!Gawaxab warns against salary increases
By Hilary Mare
GOVERNOR of the Bank of Namibia, Johannes !Gawaxab has advised that this is not an appropriate time for people to demand salary increases since the country is still reeling from the implications of Covid-19 which it is seeking to recover from.
At a meeting with the central bank’s stakeholders in the Erongo region last week, !Gawaxab reminded them that Namibia’s GDP shrank by eight percent in 2021, eliminating jobs and hobbling businesses while also putting pressure on the government debt.
“While I share the plight of those demanding salary increases, my view and advice is that perhaps it is not the appropriate time to demand such as many corporates and the government are under severe Covid -19 induced financial strain.
“What we need to pre-occupy ourselves with is to salvage the economy by prioritising vaccination across the country,” he said adding that the country cannot afford another hard lockdown since it would jeopardise more jobs and businesses.
!Gawaxab stated that correcting the negative effects of Covid-19 on the economy will take time.
However, the he was quick to point out that activity in mining and agriculture has started showing signs of recovery, while the tourism sector is still awaiting the return of international tourists.
Furthermore, the governor reminded stakeholders that “the vaccination policy is economic policy” and as such, for the economy to recover, “we need successful vaccination, investments and stability of the financial sector.”
He further emphasised that for Namibia’s economy to revive on a long-term basis, import substitution, export promotion and investments should all be considered as feasible policy choices, and pursued aggressively. This entails providing as much assistance to local firms as possible through local procurement and the ethos of Namibians shopping locally.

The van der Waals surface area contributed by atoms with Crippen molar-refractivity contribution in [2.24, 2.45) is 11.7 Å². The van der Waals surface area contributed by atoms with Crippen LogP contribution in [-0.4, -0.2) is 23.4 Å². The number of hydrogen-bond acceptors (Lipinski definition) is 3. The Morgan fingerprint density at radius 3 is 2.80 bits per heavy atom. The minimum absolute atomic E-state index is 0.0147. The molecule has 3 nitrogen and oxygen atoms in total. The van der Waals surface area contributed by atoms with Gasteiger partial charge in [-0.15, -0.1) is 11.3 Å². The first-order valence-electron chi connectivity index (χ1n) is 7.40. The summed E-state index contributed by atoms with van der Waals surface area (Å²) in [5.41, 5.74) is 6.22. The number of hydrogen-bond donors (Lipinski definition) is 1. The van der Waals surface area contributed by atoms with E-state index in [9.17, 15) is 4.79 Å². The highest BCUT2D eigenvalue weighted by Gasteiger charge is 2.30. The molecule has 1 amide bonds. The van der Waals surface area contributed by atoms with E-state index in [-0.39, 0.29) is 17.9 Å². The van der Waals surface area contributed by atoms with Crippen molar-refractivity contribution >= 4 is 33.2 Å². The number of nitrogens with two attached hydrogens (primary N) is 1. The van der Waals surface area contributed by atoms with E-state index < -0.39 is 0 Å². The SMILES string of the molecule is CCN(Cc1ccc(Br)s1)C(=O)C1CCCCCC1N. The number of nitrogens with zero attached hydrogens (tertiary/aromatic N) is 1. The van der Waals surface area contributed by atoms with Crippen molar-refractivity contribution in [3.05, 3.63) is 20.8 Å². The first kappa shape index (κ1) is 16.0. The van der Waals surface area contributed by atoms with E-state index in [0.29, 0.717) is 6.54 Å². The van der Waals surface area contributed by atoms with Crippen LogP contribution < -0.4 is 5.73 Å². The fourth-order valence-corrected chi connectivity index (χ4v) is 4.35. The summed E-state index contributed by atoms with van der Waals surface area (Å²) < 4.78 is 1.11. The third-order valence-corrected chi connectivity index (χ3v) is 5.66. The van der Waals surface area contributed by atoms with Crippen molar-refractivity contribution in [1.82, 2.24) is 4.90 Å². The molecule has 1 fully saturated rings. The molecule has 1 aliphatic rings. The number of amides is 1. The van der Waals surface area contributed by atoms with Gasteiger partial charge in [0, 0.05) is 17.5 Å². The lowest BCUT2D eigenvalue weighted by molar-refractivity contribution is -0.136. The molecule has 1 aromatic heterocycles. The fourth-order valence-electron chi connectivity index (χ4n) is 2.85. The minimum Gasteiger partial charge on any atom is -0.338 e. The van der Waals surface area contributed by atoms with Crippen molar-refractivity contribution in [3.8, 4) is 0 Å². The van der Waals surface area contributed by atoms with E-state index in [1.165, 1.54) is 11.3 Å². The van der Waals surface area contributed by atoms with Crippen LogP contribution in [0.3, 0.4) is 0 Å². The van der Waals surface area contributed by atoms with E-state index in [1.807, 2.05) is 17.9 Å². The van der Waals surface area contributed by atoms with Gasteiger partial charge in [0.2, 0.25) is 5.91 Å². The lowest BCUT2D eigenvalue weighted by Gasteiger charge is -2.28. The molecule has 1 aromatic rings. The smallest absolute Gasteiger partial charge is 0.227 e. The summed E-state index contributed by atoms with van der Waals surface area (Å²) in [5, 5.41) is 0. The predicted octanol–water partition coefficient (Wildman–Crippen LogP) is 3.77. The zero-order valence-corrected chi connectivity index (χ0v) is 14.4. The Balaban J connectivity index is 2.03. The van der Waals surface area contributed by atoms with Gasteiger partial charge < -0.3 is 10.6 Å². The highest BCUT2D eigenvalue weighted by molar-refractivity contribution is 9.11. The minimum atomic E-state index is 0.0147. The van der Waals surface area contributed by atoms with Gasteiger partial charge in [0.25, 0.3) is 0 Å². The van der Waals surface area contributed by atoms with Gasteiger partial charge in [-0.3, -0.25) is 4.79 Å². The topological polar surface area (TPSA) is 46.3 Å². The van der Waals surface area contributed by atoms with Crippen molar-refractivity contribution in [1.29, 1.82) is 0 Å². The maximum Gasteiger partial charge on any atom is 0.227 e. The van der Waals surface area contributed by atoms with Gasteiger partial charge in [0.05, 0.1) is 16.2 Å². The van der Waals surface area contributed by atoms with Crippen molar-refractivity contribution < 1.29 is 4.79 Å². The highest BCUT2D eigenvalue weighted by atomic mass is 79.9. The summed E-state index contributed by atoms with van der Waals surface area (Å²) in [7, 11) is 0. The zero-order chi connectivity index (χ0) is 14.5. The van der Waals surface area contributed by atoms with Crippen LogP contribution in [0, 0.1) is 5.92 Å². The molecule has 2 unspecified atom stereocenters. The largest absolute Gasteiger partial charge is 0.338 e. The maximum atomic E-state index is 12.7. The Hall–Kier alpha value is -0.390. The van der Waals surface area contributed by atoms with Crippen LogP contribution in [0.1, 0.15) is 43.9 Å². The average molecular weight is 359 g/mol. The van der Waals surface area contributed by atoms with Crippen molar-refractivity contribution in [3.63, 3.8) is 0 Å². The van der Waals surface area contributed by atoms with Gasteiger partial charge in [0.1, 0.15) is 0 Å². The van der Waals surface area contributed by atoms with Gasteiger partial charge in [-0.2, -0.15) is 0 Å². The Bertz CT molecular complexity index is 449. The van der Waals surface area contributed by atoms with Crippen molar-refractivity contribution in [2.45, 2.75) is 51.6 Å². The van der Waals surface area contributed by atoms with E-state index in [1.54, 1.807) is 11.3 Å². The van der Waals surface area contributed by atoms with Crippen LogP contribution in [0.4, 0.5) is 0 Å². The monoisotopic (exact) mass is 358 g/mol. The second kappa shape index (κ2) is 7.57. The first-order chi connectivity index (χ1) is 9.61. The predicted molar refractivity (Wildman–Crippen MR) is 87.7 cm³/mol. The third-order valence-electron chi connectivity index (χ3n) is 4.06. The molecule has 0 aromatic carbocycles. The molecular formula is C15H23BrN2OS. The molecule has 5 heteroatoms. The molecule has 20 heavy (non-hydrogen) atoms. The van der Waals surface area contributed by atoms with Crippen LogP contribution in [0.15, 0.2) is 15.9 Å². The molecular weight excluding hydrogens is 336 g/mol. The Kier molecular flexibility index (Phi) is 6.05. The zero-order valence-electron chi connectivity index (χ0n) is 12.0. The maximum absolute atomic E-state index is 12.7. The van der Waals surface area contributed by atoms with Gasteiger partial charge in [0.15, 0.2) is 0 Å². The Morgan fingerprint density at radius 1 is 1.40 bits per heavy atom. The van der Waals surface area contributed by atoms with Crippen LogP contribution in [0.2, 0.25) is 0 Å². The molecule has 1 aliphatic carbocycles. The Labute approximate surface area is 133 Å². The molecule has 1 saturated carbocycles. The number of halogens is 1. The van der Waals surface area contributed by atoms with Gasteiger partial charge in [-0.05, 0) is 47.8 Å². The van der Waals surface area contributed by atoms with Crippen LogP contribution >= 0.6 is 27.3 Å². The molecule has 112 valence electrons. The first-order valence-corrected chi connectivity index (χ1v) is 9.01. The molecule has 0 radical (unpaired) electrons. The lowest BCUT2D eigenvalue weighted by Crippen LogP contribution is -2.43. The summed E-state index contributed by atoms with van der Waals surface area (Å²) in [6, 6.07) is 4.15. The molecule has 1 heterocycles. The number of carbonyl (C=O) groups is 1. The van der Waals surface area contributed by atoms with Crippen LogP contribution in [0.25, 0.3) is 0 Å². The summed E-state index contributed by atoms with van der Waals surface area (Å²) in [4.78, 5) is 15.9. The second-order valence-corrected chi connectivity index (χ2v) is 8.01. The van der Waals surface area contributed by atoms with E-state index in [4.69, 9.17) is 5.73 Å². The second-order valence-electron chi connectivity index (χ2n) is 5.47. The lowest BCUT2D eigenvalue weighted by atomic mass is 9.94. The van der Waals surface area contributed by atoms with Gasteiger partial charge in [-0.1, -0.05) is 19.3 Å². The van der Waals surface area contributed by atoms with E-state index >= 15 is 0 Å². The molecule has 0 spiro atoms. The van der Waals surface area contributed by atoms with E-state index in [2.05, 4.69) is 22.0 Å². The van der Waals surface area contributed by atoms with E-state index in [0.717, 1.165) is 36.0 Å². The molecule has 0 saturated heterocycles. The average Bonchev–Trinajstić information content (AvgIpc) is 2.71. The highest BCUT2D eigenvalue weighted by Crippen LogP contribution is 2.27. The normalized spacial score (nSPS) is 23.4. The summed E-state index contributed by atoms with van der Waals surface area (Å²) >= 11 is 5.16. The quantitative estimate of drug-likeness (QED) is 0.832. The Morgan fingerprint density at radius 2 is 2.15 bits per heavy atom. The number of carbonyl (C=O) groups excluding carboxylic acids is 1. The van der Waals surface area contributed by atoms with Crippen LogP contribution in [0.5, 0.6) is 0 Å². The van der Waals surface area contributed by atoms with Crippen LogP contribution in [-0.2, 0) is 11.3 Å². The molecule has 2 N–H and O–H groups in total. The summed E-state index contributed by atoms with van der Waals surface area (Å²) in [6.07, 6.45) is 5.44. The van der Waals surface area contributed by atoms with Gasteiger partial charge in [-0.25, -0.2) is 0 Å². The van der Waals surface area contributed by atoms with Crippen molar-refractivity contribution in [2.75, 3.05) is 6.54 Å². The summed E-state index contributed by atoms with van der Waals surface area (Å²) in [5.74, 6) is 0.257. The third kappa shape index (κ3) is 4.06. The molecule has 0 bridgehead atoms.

This is in addition to policy recommendations such as the Harambee Prosperity Plan II, which must be executed with the appropriate urgency in order to achieve the much-needed economic recovery.
Finally, the governor wrapped up the meeting by discussing the rise of unlawful financial schemes and the public’s rising interest in investing in crypto currencies.
According to him, illegal financial schemes, often known as pyramid schemes, have the potential to cause hardworking Namibians to lose their already limited financial resources.
On crypto currencies, !Gawaxab said, “Crypto assets are without fundamental value, are highly volatile and lack transparency.
The bank does not recognise, support, or recommend the possessing, utilisation and trading of cryptocurrencies in Namibia. As a result, members of the public who use these online-based platforms and instruments do so at their own risk and have no recourse.”
He however assured the public that BoN is doing work around crypto assets and further pronouncement will be made once such work is completed.